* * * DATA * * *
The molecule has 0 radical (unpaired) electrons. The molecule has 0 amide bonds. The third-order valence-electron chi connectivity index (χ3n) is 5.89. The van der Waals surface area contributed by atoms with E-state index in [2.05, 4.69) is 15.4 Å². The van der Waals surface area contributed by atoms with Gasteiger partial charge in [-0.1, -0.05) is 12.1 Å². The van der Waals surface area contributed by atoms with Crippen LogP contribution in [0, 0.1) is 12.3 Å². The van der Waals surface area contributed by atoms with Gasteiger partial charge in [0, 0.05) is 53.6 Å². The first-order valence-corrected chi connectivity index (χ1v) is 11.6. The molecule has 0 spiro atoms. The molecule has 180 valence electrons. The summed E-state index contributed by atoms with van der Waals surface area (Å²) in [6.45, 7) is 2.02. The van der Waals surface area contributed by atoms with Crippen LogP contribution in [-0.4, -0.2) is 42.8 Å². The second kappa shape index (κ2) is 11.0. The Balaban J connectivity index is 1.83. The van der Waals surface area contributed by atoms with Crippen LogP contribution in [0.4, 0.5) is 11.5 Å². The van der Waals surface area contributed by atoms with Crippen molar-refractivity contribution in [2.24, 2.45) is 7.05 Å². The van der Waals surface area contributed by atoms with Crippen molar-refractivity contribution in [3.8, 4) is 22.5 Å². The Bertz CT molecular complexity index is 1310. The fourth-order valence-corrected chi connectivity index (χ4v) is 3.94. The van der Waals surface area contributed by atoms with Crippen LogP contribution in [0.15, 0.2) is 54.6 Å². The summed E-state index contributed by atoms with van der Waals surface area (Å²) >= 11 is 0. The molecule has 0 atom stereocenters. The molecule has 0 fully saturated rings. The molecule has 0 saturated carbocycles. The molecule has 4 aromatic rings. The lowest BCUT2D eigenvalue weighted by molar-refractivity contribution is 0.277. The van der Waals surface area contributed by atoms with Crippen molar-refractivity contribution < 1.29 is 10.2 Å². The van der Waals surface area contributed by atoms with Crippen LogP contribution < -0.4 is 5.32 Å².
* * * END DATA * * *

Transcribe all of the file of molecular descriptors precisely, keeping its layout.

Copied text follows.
The molecule has 0 radical (unpaired) electrons. The molecule has 0 amide bonds. The third-order valence-electron chi connectivity index (χ3n) is 5.89. The van der Waals surface area contributed by atoms with E-state index in [2.05, 4.69) is 15.4 Å². The van der Waals surface area contributed by atoms with Gasteiger partial charge in [-0.1, -0.05) is 12.1 Å². The van der Waals surface area contributed by atoms with Crippen LogP contribution in [0, 0.1) is 12.3 Å². The van der Waals surface area contributed by atoms with Gasteiger partial charge in [0, 0.05) is 53.6 Å². The first-order valence-corrected chi connectivity index (χ1v) is 11.6. The molecule has 0 spiro atoms. The molecule has 180 valence electrons. The summed E-state index contributed by atoms with van der Waals surface area (Å²) in [6.45, 7) is 2.02. The van der Waals surface area contributed by atoms with Crippen LogP contribution in [-0.4, -0.2) is 42.8 Å². The second kappa shape index (κ2) is 11.0. The Balaban J connectivity index is 1.83. The van der Waals surface area contributed by atoms with Crippen LogP contribution in [0.4, 0.5) is 11.5 Å². The van der Waals surface area contributed by atoms with Crippen molar-refractivity contribution in [2.24, 2.45) is 7.05 Å². The van der Waals surface area contributed by atoms with Crippen molar-refractivity contribution in [3.8, 4) is 22.5 Å². The Bertz CT molecular complexity index is 1310. The fourth-order valence-corrected chi connectivity index (χ4v) is 3.94. The van der Waals surface area contributed by atoms with Crippen LogP contribution in [0.15, 0.2) is 54.6 Å². The summed E-state index contributed by atoms with van der Waals surface area (Å²) >= 11 is 0. The molecule has 0 atom stereocenters. The molecule has 0 fully saturated rings. The molecule has 0 saturated carbocycles. The molecule has 4 aromatic rings. The lowest BCUT2D eigenvalue weighted by molar-refractivity contribution is 0.277. The van der Waals surface area contributed by atoms with Crippen molar-refractivity contribution < 1.29 is 10.2 Å². The van der Waals surface area contributed by atoms with Crippen LogP contribution < -0.4 is 5.32 Å².